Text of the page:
Comets are icy bodies usually found in the outer reaches of our Solar System, though, as we recently discovered, they are also found in others. Comets become active once they get close to the Sun, its radiation heating up the nucleus, causing the frozen ice to sublimate. They can become so active that they can fall apart, so given their relatively ephemeral nature, it is surprising that so many comets exist in the Solar System with a period – the time it takes to go around the Sun – of fewer than 20 years.
These objects are known as Jupiter-family comets (JFCs). A new study published in The Astrophysical Journal suggests that beyond Jupiter there’s a region that acts as a gateway shepherding these objects into the inner Solar System.
The process has a few steps. To begin with, our comet will be just another body beyond the orbit of Neptune. Occasional close encounters with the blue giant planet can throw our comet into a closer orbit around the Sun. But not too close; it will be trapped between the orbits of Neptune and Jupiter. At this point, our comet becomes part of the centaurs family of giant comets.
In the study, simulations showed that there is a donut-shaped region that allows for the centaurs to jump in and become Jupiter-family comets. By being thrown about by the gravity of the gas giants over time they end up sneaking through this "comet gateway".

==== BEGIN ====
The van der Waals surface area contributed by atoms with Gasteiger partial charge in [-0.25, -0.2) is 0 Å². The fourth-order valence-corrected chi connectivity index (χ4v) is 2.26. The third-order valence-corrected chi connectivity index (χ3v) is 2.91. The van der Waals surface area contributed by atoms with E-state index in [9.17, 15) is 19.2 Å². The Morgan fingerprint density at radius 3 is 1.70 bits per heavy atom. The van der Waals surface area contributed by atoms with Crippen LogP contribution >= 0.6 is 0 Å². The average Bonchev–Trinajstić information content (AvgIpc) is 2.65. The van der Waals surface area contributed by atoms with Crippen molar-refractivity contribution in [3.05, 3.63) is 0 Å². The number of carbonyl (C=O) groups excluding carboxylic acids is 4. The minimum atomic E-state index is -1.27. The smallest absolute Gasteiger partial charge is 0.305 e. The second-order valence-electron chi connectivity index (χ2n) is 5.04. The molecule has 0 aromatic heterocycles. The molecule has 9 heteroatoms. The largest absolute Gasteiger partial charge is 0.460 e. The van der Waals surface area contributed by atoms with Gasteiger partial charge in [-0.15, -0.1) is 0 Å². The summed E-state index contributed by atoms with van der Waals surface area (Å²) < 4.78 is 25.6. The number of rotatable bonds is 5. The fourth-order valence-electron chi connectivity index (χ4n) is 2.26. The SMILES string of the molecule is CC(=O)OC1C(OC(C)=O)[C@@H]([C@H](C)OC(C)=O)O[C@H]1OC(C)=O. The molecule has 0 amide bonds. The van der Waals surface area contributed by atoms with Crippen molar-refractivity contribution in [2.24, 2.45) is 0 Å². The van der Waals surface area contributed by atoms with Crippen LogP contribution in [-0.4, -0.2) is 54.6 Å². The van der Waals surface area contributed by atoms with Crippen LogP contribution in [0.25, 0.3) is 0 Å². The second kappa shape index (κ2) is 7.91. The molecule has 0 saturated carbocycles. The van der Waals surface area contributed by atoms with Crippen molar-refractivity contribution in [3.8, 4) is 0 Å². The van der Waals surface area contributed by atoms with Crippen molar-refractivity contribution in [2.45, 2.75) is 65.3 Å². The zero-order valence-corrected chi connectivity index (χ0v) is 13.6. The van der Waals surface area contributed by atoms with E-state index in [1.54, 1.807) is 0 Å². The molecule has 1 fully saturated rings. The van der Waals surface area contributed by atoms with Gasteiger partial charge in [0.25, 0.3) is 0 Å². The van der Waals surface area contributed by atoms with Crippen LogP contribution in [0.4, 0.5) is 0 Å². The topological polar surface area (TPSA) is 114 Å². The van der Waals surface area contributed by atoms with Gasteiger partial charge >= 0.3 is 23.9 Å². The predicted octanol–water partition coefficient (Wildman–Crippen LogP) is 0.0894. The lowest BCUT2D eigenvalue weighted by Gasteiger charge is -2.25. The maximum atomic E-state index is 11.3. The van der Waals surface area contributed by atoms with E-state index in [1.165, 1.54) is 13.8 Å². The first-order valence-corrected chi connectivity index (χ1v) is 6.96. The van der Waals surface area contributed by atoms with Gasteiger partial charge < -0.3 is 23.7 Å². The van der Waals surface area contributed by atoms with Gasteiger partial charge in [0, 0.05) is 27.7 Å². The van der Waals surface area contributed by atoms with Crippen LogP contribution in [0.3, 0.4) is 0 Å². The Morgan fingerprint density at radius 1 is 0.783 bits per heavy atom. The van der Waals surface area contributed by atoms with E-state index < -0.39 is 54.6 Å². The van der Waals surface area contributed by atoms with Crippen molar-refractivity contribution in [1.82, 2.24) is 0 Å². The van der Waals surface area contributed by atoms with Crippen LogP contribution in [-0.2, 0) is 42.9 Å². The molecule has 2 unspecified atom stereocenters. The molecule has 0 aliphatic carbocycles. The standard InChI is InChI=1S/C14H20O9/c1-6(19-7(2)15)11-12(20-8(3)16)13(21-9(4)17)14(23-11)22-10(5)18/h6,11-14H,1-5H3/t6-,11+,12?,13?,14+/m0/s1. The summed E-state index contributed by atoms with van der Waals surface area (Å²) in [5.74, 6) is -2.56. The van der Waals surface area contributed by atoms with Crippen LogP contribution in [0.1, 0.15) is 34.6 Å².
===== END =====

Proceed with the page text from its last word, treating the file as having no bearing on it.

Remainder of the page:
"They rattle around for a few million years, perhaps a few tens of millions of years, but none of them were there even close to the time when the Solar System formed," co-author Walter Harris at the University of Arizona said in a statement. "We know of 300 centaurs that we can see through telescopes, but that's only the tip of an iceberg of an estimated 10 million such objects."
Understanding the motion of these objects is not easy and that’s where the simulations come in. The team started with simulated trans-Neptunian objects and followed them as they moved closer and closer to the Sun.
"The chaotic nature of their orbits obscures the exact pathways these centaurs follow on their way to becoming JFCs," added Katheryn Volk, a co-author on the paper and an associate staff scientist who studies Kuiper belt objects, planetary dynamics and planets outside our Solar System, at the University of Arizona. "This makes it difficult to figure out where exactly they came from and where they might go in the future."
The most famous object in the gateway region is known as 29P/Schwassmann–Wachmann 1 or SW1 a comet 60 kilometers (40 miles) across quite the size for a comet. Based on the simulations, SW1 is destined to move forth over the next 40,000 years and the authors believe it could be a comet of incredible brilliance, more than what has been reported in recorded history.